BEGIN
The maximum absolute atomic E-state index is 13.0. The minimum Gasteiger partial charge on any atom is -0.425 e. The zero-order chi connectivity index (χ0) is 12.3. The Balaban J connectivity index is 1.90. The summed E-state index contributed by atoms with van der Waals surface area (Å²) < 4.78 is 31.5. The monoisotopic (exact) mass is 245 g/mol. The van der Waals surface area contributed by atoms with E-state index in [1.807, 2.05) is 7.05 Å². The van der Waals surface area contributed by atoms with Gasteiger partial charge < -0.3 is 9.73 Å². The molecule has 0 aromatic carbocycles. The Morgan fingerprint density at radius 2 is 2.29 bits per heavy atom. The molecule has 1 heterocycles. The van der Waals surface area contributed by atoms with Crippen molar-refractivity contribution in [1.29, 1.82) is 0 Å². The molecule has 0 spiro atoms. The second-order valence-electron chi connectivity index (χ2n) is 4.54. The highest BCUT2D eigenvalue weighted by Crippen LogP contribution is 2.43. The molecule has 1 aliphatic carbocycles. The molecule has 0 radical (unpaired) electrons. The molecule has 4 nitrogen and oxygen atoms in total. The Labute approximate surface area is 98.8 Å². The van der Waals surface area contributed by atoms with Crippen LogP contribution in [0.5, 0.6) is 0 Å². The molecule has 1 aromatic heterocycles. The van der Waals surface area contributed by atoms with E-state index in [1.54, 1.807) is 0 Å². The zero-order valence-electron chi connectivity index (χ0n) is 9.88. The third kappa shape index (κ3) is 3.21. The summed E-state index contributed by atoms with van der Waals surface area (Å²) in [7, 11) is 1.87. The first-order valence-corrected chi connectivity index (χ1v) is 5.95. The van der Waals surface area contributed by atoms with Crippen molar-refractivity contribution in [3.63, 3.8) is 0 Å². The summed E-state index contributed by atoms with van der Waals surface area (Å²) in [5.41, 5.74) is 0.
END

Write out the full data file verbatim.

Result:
The maximum absolute atomic E-state index is 13.0. The minimum Gasteiger partial charge on any atom is -0.425 e. The zero-order chi connectivity index (χ0) is 12.3. The Balaban J connectivity index is 1.90. The summed E-state index contributed by atoms with van der Waals surface area (Å²) < 4.78 is 31.5. The monoisotopic (exact) mass is 245 g/mol. The van der Waals surface area contributed by atoms with E-state index in [1.807, 2.05) is 7.05 Å². The van der Waals surface area contributed by atoms with Gasteiger partial charge < -0.3 is 9.73 Å². The molecule has 0 aromatic carbocycles. The Morgan fingerprint density at radius 2 is 2.29 bits per heavy atom. The molecule has 1 heterocycles. The van der Waals surface area contributed by atoms with Crippen molar-refractivity contribution in [1.29, 1.82) is 0 Å². The molecule has 0 spiro atoms. The second-order valence-electron chi connectivity index (χ2n) is 4.54. The highest BCUT2D eigenvalue weighted by Crippen LogP contribution is 2.43. The molecule has 1 aliphatic carbocycles. The molecule has 0 radical (unpaired) electrons. The molecule has 4 nitrogen and oxygen atoms in total. The Labute approximate surface area is 98.8 Å². The van der Waals surface area contributed by atoms with Crippen LogP contribution in [0.5, 0.6) is 0 Å². The molecule has 1 aromatic heterocycles. The van der Waals surface area contributed by atoms with E-state index in [1.54, 1.807) is 0 Å². The zero-order valence-electron chi connectivity index (χ0n) is 9.88. The third kappa shape index (κ3) is 3.21. The summed E-state index contributed by atoms with van der Waals surface area (Å²) in [7, 11) is 1.87. The first-order valence-corrected chi connectivity index (χ1v) is 5.95. The van der Waals surface area contributed by atoms with Crippen molar-refractivity contribution in [3.63, 3.8) is 0 Å². The summed E-state index contributed by atoms with van der Waals surface area (Å²) in [5.41, 5.74) is 0.